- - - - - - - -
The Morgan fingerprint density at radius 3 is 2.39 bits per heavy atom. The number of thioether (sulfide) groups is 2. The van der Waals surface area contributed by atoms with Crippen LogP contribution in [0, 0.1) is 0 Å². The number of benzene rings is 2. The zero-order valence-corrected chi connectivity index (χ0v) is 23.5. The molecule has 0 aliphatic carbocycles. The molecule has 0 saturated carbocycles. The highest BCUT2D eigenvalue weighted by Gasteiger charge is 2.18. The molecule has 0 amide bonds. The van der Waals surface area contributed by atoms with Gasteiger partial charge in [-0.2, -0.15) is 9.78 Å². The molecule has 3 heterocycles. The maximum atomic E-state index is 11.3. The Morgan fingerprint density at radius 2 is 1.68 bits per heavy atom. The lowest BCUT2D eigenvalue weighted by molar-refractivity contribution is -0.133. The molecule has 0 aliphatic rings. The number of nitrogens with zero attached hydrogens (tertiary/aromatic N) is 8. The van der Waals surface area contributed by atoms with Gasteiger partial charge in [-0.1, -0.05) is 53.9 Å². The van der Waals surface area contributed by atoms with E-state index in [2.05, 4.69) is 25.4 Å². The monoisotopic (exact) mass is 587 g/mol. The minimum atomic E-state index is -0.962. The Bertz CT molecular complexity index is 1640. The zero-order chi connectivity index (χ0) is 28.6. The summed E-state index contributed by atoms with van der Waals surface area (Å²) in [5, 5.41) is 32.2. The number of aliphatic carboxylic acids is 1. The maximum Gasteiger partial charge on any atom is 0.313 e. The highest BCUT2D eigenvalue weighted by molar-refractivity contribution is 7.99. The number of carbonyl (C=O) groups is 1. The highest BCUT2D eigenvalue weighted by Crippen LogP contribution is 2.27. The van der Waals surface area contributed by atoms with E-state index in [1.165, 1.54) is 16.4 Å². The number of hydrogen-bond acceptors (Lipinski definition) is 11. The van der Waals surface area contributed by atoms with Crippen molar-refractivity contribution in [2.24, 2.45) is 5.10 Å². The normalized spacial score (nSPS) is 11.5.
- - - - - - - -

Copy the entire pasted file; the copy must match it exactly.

The Morgan fingerprint density at radius 3 is 2.39 bits per heavy atom. The number of thioether (sulfide) groups is 2. The van der Waals surface area contributed by atoms with Crippen LogP contribution in [0, 0.1) is 0 Å². The number of benzene rings is 2. The zero-order valence-corrected chi connectivity index (χ0v) is 23.5. The molecule has 0 aliphatic carbocycles. The molecule has 0 saturated carbocycles. The highest BCUT2D eigenvalue weighted by Gasteiger charge is 2.18. The molecule has 0 amide bonds. The van der Waals surface area contributed by atoms with Gasteiger partial charge in [-0.2, -0.15) is 9.78 Å². The molecule has 3 heterocycles. The maximum atomic E-state index is 11.3. The Morgan fingerprint density at radius 2 is 1.68 bits per heavy atom. The lowest BCUT2D eigenvalue weighted by molar-refractivity contribution is -0.133. The molecule has 0 aliphatic rings. The number of nitrogens with zero attached hydrogens (tertiary/aromatic N) is 8. The van der Waals surface area contributed by atoms with Gasteiger partial charge in [-0.1, -0.05) is 53.9 Å². The van der Waals surface area contributed by atoms with E-state index in [2.05, 4.69) is 25.4 Å². The monoisotopic (exact) mass is 587 g/mol. The minimum atomic E-state index is -0.962. The Bertz CT molecular complexity index is 1640. The zero-order chi connectivity index (χ0) is 28.6. The summed E-state index contributed by atoms with van der Waals surface area (Å²) in [5, 5.41) is 32.2. The number of aliphatic carboxylic acids is 1. The maximum Gasteiger partial charge on any atom is 0.313 e. The highest BCUT2D eigenvalue weighted by molar-refractivity contribution is 7.99. The number of carbonyl (C=O) groups is 1. The highest BCUT2D eigenvalue weighted by Crippen LogP contribution is 2.27. The van der Waals surface area contributed by atoms with E-state index in [1.165, 1.54) is 16.4 Å². The number of hydrogen-bond acceptors (Lipinski definition) is 11. The van der Waals surface area contributed by atoms with Crippen molar-refractivity contribution in [2.24, 2.45) is 5.10 Å². The normalized spacial score (nSPS) is 11.5.